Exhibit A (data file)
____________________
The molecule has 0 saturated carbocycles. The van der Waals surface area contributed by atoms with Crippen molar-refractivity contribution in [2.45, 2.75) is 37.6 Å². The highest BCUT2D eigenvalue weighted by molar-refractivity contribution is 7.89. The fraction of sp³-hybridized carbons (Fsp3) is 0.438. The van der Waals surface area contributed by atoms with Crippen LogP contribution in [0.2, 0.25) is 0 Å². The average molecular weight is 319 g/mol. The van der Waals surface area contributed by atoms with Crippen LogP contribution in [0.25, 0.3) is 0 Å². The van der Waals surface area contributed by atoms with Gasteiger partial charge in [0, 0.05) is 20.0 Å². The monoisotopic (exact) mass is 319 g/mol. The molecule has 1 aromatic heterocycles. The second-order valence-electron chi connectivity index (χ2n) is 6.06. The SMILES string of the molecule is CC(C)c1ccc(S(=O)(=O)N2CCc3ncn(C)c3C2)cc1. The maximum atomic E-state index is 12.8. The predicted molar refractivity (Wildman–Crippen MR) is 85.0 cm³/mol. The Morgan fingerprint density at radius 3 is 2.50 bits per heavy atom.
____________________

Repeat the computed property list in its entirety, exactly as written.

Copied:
The molecule has 0 saturated carbocycles. The van der Waals surface area contributed by atoms with Crippen molar-refractivity contribution in [2.45, 2.75) is 37.6 Å². The highest BCUT2D eigenvalue weighted by molar-refractivity contribution is 7.89. The fraction of sp³-hybridized carbons (Fsp3) is 0.438. The van der Waals surface area contributed by atoms with Crippen LogP contribution in [0.2, 0.25) is 0 Å². The average molecular weight is 319 g/mol. The van der Waals surface area contributed by atoms with Crippen LogP contribution in [0.25, 0.3) is 0 Å². The van der Waals surface area contributed by atoms with Gasteiger partial charge in [0, 0.05) is 20.0 Å². The monoisotopic (exact) mass is 319 g/mol. The molecule has 1 aromatic heterocycles. The second-order valence-electron chi connectivity index (χ2n) is 6.06. The SMILES string of the molecule is CC(C)c1ccc(S(=O)(=O)N2CCc3ncn(C)c3C2)cc1. The maximum atomic E-state index is 12.8. The predicted molar refractivity (Wildman–Crippen MR) is 85.0 cm³/mol. The Morgan fingerprint density at radius 3 is 2.50 bits per heavy atom.